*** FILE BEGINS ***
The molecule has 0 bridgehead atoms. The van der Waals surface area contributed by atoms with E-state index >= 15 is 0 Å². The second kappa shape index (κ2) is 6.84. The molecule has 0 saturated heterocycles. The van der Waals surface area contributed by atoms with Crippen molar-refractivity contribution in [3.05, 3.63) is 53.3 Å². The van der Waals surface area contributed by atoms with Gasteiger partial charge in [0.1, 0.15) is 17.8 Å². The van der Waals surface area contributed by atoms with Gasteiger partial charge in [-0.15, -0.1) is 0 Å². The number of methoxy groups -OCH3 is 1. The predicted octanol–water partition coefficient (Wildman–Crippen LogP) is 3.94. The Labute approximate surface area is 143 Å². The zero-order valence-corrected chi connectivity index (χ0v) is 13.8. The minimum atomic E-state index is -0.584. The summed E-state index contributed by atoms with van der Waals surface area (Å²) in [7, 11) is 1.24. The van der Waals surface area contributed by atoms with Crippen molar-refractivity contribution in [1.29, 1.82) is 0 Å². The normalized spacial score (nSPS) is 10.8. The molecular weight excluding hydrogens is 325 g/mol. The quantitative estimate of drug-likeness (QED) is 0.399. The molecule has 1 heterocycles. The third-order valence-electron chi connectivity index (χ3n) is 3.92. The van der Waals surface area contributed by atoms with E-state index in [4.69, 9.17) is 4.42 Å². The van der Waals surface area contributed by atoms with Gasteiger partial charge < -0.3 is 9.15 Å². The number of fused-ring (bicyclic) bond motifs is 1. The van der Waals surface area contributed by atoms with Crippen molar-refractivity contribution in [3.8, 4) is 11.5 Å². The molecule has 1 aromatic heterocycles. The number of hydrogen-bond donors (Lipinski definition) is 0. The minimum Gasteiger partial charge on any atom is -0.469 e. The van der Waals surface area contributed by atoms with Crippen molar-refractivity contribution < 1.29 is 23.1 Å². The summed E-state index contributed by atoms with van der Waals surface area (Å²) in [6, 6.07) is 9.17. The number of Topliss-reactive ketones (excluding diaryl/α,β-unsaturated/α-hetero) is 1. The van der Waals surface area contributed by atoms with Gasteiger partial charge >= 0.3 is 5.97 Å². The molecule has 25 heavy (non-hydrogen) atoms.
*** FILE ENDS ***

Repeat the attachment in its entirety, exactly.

The molecule has 0 bridgehead atoms. The van der Waals surface area contributed by atoms with E-state index >= 15 is 0 Å². The second kappa shape index (κ2) is 6.84. The molecule has 0 saturated heterocycles. The van der Waals surface area contributed by atoms with Crippen molar-refractivity contribution in [3.05, 3.63) is 53.3 Å². The van der Waals surface area contributed by atoms with Gasteiger partial charge in [0.1, 0.15) is 17.8 Å². The van der Waals surface area contributed by atoms with Gasteiger partial charge in [-0.15, -0.1) is 0 Å². The number of methoxy groups -OCH3 is 1. The predicted octanol–water partition coefficient (Wildman–Crippen LogP) is 3.94. The Labute approximate surface area is 143 Å². The zero-order valence-corrected chi connectivity index (χ0v) is 13.8. The minimum atomic E-state index is -0.584. The summed E-state index contributed by atoms with van der Waals surface area (Å²) in [7, 11) is 1.24. The van der Waals surface area contributed by atoms with Crippen molar-refractivity contribution in [1.29, 1.82) is 0 Å². The normalized spacial score (nSPS) is 10.8. The molecular weight excluding hydrogens is 325 g/mol. The quantitative estimate of drug-likeness (QED) is 0.399. The molecule has 1 heterocycles. The third-order valence-electron chi connectivity index (χ3n) is 3.92. The van der Waals surface area contributed by atoms with E-state index in [4.69, 9.17) is 4.42 Å². The van der Waals surface area contributed by atoms with Gasteiger partial charge < -0.3 is 9.15 Å². The number of fused-ring (bicyclic) bond motifs is 1. The van der Waals surface area contributed by atoms with Crippen molar-refractivity contribution in [3.8, 4) is 11.5 Å². The molecule has 1 aromatic heterocycles. The number of hydrogen-bond donors (Lipinski definition) is 0. The minimum Gasteiger partial charge on any atom is -0.469 e. The van der Waals surface area contributed by atoms with Crippen molar-refractivity contribution < 1.29 is 23.1 Å². The summed E-state index contributed by atoms with van der Waals surface area (Å²) in [6, 6.07) is 9.17. The number of Topliss-reactive ketones (excluding diaryl/α,β-unsaturated/α-hetero) is 1. The van der Waals surface area contributed by atoms with Gasteiger partial charge >= 0.3 is 5.97 Å². The molecule has 25 heavy (non-hydrogen) atoms.